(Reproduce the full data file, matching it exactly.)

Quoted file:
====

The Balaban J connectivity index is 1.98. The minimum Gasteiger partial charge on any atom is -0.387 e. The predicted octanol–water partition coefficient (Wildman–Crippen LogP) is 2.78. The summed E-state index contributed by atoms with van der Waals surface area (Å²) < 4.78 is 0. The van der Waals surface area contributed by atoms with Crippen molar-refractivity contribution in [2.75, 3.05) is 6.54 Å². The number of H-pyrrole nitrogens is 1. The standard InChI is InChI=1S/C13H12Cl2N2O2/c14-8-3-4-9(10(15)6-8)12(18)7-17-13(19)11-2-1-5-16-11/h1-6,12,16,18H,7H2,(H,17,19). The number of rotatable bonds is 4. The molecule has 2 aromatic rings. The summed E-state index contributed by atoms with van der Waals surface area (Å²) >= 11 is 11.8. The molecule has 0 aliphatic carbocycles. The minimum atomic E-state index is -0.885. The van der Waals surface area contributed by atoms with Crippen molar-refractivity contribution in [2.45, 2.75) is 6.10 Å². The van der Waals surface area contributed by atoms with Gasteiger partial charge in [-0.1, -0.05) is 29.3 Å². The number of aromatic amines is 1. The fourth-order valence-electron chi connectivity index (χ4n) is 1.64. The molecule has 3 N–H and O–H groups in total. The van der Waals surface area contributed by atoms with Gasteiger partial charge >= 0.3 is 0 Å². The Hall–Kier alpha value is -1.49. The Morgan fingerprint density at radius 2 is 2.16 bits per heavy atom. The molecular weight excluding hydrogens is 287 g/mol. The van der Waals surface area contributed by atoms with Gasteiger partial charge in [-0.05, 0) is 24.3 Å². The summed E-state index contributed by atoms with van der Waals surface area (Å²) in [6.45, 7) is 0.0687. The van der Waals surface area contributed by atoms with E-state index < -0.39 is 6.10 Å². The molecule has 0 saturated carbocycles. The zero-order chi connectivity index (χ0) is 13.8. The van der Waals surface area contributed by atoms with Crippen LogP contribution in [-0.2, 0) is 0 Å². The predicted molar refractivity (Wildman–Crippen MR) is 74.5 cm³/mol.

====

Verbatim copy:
The Balaban J connectivity index is 1.98. The minimum Gasteiger partial charge on any atom is -0.387 e. The predicted octanol–water partition coefficient (Wildman–Crippen LogP) is 2.78. The summed E-state index contributed by atoms with van der Waals surface area (Å²) < 4.78 is 0. The van der Waals surface area contributed by atoms with Crippen molar-refractivity contribution in [2.75, 3.05) is 6.54 Å². The number of H-pyrrole nitrogens is 1. The standard InChI is InChI=1S/C13H12Cl2N2O2/c14-8-3-4-9(10(15)6-8)12(18)7-17-13(19)11-2-1-5-16-11/h1-6,12,16,18H,7H2,(H,17,19). The number of rotatable bonds is 4. The molecule has 2 aromatic rings. The summed E-state index contributed by atoms with van der Waals surface area (Å²) >= 11 is 11.8. The molecule has 0 aliphatic carbocycles. The minimum atomic E-state index is -0.885. The van der Waals surface area contributed by atoms with Crippen molar-refractivity contribution in [2.45, 2.75) is 6.10 Å². The van der Waals surface area contributed by atoms with Gasteiger partial charge in [-0.1, -0.05) is 29.3 Å². The number of aromatic amines is 1. The fourth-order valence-electron chi connectivity index (χ4n) is 1.64. The molecule has 3 N–H and O–H groups in total. The van der Waals surface area contributed by atoms with Gasteiger partial charge >= 0.3 is 0 Å². The Hall–Kier alpha value is -1.49. The Morgan fingerprint density at radius 2 is 2.16 bits per heavy atom. The molecular weight excluding hydrogens is 287 g/mol. The van der Waals surface area contributed by atoms with Gasteiger partial charge in [-0.05, 0) is 24.3 Å². The summed E-state index contributed by atoms with van der Waals surface area (Å²) in [6.45, 7) is 0.0687. The van der Waals surface area contributed by atoms with E-state index < -0.39 is 6.10 Å². The molecule has 0 saturated carbocycles. The zero-order chi connectivity index (χ0) is 13.8. The van der Waals surface area contributed by atoms with Crippen LogP contribution in [-0.2, 0) is 0 Å². The predicted molar refractivity (Wildman–Crippen MR) is 74.5 cm³/mol.